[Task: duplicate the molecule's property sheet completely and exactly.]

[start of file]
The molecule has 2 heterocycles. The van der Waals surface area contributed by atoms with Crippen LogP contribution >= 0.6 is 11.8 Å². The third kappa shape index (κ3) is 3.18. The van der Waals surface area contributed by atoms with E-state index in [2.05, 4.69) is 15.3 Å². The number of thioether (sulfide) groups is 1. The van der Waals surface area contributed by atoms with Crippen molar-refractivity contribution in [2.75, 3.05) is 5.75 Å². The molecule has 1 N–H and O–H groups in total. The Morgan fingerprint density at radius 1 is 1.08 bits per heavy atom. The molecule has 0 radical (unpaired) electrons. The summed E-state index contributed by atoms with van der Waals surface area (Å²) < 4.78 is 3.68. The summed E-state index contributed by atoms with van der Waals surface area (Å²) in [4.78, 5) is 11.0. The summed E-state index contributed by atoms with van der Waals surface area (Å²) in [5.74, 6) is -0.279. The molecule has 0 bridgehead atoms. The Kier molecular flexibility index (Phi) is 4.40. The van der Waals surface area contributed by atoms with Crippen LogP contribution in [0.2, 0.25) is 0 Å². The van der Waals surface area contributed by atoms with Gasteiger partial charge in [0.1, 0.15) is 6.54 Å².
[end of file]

The molecule has 2 heterocycles. The van der Waals surface area contributed by atoms with Crippen LogP contribution >= 0.6 is 11.8 Å². The third kappa shape index (κ3) is 3.18. The van der Waals surface area contributed by atoms with E-state index in [2.05, 4.69) is 15.3 Å². The number of thioether (sulfide) groups is 1. The van der Waals surface area contributed by atoms with Crippen molar-refractivity contribution in [2.75, 3.05) is 5.75 Å². The molecule has 1 N–H and O–H groups in total. The Morgan fingerprint density at radius 1 is 1.08 bits per heavy atom. The molecule has 0 radical (unpaired) electrons. The summed E-state index contributed by atoms with van der Waals surface area (Å²) < 4.78 is 3.68. The summed E-state index contributed by atoms with van der Waals surface area (Å²) in [4.78, 5) is 11.0. The summed E-state index contributed by atoms with van der Waals surface area (Å²) in [5.74, 6) is -0.279. The molecule has 0 bridgehead atoms. The Kier molecular flexibility index (Phi) is 4.40. The van der Waals surface area contributed by atoms with Crippen LogP contribution in [0.2, 0.25) is 0 Å². The van der Waals surface area contributed by atoms with Gasteiger partial charge in [0.1, 0.15) is 6.54 Å².